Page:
Ultrasound/MRI Strategy Diagnoses Appendicitis in Kids Without Radiation

By Will Boggs MD

March 04, 2014

NEW YORK (Reuters Health) - Ultrasound followed selectively by MRI can diagnose appendicitis accurately in children, a retrospective study suggests.

"Ultrasound does not expose patients to radiation and should be the first imaging test," Dr. Gudrun Aspelund from Morgan Stanley Children's Hospital and Columbia University Medical Center in New York City told Reuters Health by email. "However, ultrasound is more user dependent than CT or MRI and its sensitivity to diagnose appendicitis is variable. If a diagnosis is still uncertain after history, physical exam, and ultrasound, then an MRI should be considered."

CT has been considered the gold standard for diagnosis of appendicitis, which is the most common indication for acute abdominal surgery in children. MRI has been used in combination with ultrasound for diagnosing appendicitis in adults, but reports of this strategy in children are lacking.

Dr. Aspelund and colleagues reviewed the outcomes of 662 patients under age 18 who came to their emergency department with abdominal pain. An early group - 265 patients - presented when CT was the primary imaging modality. A second group - 397 patients - were seen after ultrasonography followed by MRI for equivocal findings was the standard approach.

In the CT group, 55.4% were positive for appendicitis, of which 19.4% were complicated cases. In the second group, ultrasound was positive for appendicitis in 19.7%. MRI identified an additional 62 cases, seven of which (11.3%) were complicated.

Rates of false-positive imaging (i.e., negative appendectomies) were similar in the first and second groups (2.5% vs 1.4%). There were no false-negatives in either group.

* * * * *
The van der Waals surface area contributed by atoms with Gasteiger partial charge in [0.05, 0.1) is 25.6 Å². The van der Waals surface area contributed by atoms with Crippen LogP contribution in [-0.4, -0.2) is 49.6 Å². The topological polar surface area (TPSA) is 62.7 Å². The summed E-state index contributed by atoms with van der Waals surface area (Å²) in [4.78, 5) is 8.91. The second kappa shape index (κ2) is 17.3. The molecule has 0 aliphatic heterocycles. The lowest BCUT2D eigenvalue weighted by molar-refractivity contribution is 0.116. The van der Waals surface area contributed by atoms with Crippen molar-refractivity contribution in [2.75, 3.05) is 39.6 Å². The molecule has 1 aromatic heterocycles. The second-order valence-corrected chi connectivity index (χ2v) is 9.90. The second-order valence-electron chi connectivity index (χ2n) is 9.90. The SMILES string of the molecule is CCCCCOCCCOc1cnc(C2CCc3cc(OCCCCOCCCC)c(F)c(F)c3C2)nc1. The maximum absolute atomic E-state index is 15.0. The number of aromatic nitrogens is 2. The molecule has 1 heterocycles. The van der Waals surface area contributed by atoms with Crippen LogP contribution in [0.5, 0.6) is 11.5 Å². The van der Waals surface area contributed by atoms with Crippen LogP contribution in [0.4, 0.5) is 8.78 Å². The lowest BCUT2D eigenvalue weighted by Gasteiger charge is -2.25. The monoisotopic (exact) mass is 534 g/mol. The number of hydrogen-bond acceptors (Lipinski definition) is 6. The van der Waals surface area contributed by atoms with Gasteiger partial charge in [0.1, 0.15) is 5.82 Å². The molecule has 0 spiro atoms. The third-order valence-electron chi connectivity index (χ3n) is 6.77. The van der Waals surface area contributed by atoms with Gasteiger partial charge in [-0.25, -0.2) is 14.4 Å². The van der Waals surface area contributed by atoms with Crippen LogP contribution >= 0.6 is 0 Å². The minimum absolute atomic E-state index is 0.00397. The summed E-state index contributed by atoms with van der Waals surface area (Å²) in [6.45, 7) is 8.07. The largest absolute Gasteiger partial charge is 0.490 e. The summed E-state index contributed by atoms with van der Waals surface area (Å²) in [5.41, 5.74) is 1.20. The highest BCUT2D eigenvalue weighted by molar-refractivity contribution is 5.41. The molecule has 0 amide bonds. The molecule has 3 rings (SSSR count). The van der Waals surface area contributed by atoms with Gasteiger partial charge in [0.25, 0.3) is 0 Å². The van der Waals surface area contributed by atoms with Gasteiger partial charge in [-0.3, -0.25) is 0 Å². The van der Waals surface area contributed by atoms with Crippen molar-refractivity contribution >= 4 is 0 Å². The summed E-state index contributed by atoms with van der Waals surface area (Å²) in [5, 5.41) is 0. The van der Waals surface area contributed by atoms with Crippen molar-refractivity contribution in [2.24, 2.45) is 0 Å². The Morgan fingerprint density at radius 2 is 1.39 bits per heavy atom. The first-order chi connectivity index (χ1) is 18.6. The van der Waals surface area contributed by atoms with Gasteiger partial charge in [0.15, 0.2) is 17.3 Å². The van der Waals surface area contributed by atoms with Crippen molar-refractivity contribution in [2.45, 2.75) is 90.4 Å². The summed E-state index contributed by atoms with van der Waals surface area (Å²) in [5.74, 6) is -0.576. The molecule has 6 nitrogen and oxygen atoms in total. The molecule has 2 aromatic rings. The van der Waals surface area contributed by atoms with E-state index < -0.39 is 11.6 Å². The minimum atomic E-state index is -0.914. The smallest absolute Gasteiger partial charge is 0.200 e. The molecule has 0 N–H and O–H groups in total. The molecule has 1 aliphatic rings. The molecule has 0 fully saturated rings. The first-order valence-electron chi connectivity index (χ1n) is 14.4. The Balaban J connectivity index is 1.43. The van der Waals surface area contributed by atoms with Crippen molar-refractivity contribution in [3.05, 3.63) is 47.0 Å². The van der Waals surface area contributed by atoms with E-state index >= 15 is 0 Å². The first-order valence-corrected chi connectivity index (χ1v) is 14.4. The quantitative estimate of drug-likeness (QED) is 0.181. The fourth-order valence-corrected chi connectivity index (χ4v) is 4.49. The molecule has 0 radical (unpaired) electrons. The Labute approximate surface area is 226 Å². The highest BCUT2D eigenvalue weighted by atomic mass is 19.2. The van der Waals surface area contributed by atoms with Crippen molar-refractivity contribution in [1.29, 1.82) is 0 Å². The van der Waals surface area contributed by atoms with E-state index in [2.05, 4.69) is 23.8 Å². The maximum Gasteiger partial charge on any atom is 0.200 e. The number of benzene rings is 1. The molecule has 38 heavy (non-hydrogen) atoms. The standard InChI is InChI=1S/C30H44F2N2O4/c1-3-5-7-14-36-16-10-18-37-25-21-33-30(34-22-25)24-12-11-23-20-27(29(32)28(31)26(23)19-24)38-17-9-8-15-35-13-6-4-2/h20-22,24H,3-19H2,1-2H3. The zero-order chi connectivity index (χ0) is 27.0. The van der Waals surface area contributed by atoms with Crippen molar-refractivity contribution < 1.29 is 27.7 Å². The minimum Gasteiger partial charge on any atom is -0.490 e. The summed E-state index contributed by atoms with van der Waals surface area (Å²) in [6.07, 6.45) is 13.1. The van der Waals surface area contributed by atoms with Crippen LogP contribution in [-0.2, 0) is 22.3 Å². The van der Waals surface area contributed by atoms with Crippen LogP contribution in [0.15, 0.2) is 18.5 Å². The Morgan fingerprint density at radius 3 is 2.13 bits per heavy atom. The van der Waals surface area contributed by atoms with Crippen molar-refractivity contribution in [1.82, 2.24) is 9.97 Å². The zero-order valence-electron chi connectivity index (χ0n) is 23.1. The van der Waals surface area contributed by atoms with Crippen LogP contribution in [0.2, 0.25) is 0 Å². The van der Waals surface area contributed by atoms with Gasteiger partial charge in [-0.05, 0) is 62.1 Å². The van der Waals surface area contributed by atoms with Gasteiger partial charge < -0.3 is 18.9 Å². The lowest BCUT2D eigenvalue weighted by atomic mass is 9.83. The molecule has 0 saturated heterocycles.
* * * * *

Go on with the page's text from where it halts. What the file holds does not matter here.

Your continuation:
There were no significant differences between the groups in mean overall length of hospital stay, time to antibiotic administration, time to appendectomy, or perforation rate, according to the March 3rd Pediatrics online report.

"Physicians should consider using MRI for the diagnosis of acute appendicitis in children when ultrasound is non-diagnostic," Dr. Aspelund concluded.

"Availability of the various imaging tests at a particular institution and experience with their use and interpretation can affect choice of tests or possible transfer to a different institution," Dr. Aspelund said. "MRI cannot in general be used in children than cannot lie still for long enough (usually children six years old and older can cooperate with the test, which takes about 30 minutes). For the youngest children an ultrasound, followed by CT as needed, would still be used."

Dr. Leann E. Linam is chief of pediatric radiology at Arkansas Children's Hospital, University of Arkansas for Medical Sciences, in Little Rock. She told Reuters Health, "Ultrasound should definitely be the first line imaging modality for the evaluation of possible appendicitis in children. At our institution, we have a protocol that starts with ultrasound."

"Clinical examination by a surgeon is performed before we proceed with any other imaging," Dr. Linam said. "Currently, our next imaging is done with CT. MRI is more expensive, is not immediately available at night and on weekends (our techs take call from home for MRI, whereas CT techs are in-house), and requires sedation in young children."

"Radiation needs to be considered, but in a young child, sedation can be as great a risk," Dr. Linam said.

SOURCE: https://bit.ly/1fCyimX

Pediatrics 2014.


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